The inconceivable idea
“… the difficulty of what it is to be.”
“PERHAPS THE TRUTH,” said Wallace Stevens (2nd October 1879–2nd August 1955), “depends upon a walk around a lake.” As the world becomes increasingly absurd, what else can we do in order to restore a modicum of sanity? Like anyone during this pandemic whose entire world has been turned upside down, the only way to make any sense of it all, for me at least, is a solitary stroll in the countryside when the “celestial ennui of apartments” may be left far behind, taking with me a copy of the American Modernist poet’s Notes Toward a Supreme Fiction (1942) for solace.
Akin to the work of T. S. Eliot, Stevens’ later poetry can be difficult to grasp; however, the exertion required in order to understand what is universally considered to be his greatest offering on the nature of poetry and the meaning of existence is well worth the effort. Influenced by the writings of Arthur Schopenhauer and Friedrich Nietzsche, Stevens believed that conventional ideas relating to God and religion were essentially dead and that the Arts, specifically poetry, could act as a substitute for the spiritual longings that persist in the unconscious currents of the imagination.
More importantly, Stevens also took a keen interest in Eastern philosophy, reading the works of the great orientalist, Max Müller, as well as Kakuzo Okakura’s explanations of Zen Buddhism and thus, it is the nature of reality itself—beyond the “supreme fiction” of epistemology, ontology and linguistics—that preoccupies this lyrical masterpiece, comprising three parts, each of 10 seven-stanza poems, with a preface and epilogue opening and closing the entire work. It is probably the most profound versification of the transcendental realm I have ever read.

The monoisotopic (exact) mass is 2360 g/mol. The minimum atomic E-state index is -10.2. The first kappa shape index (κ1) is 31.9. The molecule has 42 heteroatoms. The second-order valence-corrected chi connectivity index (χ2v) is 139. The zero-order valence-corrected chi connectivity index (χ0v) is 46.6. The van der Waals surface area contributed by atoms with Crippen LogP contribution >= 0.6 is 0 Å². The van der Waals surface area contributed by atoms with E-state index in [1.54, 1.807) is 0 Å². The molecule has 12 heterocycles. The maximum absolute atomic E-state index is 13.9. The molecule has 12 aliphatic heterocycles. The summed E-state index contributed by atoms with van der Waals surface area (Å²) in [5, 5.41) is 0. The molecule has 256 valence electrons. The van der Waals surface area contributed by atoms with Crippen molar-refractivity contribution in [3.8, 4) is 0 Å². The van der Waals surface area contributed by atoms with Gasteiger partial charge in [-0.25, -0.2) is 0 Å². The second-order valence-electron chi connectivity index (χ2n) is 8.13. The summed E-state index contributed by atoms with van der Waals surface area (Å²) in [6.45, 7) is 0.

And for what, except for you, do I feel love?
Do I press the extremest book of the wisest man
Close to me, hidden in me day and night?
In the uncertain light of single, certain truth,
Equal in living changingness to the light
In which I meet you, in which we sit at rest,
For a moment in the central of our being,
The vivid transparence that you bring is peace.
—Wallace Stevens, Notes Toward a Supreme Fiction
Begin, ephebe, by perceiving the idea
Of this invention, this invented world,
The inconceivable idea of the sun.
You must become an ignorant man again
And see the sun again with an ignorant eye
And see it clearly in the idea of it.
Never suppose an inventing mind as source
Of this idea nor for that mind compose
A voluminous master folded in his fire.
How clean the sun when seen in its idea,
Washed in the remotest cleanliness of a heaven
That has expelled us and our images …
The death of one god is the death of all.
Let purple Phoebus lie in umber harvest,
Let Phoebus slumber and die in autumn umber,
Phoebus is dead, ephebe. But Phoebus was
A name for something that never could be named.
There was a project for the sun and is.
There is a project for the sun. The sun
Must bear no name, gold flourisher, but be
In the difficulty of what it is to be.
—Wallace Stevens, Notes Toward a Supreme Fiction, “It Must Be Abstract, I.”
It is the celestial ennui of apartments
That sends us back to the first idea, the quick
Of this invention; and yet so poisonous